FROM Peverill Squire
Hillary Clinton and the Price of Inevitability In Iowa, Hillary Clinton has begun a bus tour she calls the " Middle Class Express " to tell voters she cares abut hard-working Americans. Meantime, conventional wisdom has shifted in her direction and the acknowledgement that she's overcome years of personal scrutiny. The Boston Globe reports that New Hampshire voters are " warming unexpectedly to Clinton ." She's leading in the latest Iowa poll . Today's New York Times calls here the " presumptive Democratic presidential nominee ." But as her lead grows in fund raising and Democratic public opinion polls, some Republicans are rubbing their hands. With the Iowa caucuses still three months away, does being the acknowledged front-runner create a new set of vulnerabilities? Have those old, negative images been erased forever?
Venezuela spirals into economic and political chaos Venezuela, a country whose potential for prosperity is unmatched, finds itself on the verge of civil war. What sustains the repressive government? With time running out, guest host León Krauze looks at what the international community can do to pull the country from the edge of collapse.
Human Rights in the era of Donald Trump President Trump’s UN Ambassador, Nikki Haley, said today the US might pull out of the United Nations’ Human Rights Council. Serious violators of human rights are members of the Council itself–and a US resignation could make things worse. Later on today’s show, now that he’s into his second term, comedian turned US Senator Al Franken is telling jokes again.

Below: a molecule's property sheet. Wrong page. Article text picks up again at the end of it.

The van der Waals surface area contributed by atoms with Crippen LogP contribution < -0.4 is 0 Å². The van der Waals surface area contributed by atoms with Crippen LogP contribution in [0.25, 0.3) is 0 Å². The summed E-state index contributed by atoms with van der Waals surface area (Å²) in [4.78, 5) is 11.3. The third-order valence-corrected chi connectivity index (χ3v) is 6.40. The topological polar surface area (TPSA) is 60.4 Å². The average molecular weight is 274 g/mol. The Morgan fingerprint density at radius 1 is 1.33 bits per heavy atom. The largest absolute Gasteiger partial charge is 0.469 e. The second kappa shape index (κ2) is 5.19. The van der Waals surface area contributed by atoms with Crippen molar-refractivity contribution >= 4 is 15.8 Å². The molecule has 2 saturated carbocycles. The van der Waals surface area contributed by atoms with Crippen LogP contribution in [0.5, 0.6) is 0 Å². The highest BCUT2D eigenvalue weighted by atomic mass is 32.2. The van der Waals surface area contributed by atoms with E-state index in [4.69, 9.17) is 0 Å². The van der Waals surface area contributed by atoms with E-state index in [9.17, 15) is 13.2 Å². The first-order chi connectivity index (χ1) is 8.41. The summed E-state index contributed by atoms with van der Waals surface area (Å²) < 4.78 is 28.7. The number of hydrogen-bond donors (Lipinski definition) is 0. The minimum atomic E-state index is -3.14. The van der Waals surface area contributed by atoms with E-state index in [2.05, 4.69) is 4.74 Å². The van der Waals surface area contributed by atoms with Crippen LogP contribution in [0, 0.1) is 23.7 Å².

Replacing Obamacare: Now you see it… now you don’t As the Senate deliberates replacing Obmacare, health coverage for millions of people is at stake. There've been no public hearings, and a draft measure won't be made public. Is the House version so unpopular that that Senate is hiding a version that looks much the same?
The longest US war: Will Trump send more troops to Afghanistan? The Trump White House is divided over the Pentagon's request for more troops in Afghanistan—where the US has been fighting for the past 16 years. Is there a formula -- either for "victory" or a political settlement? Is there an end in sight for America's longest war?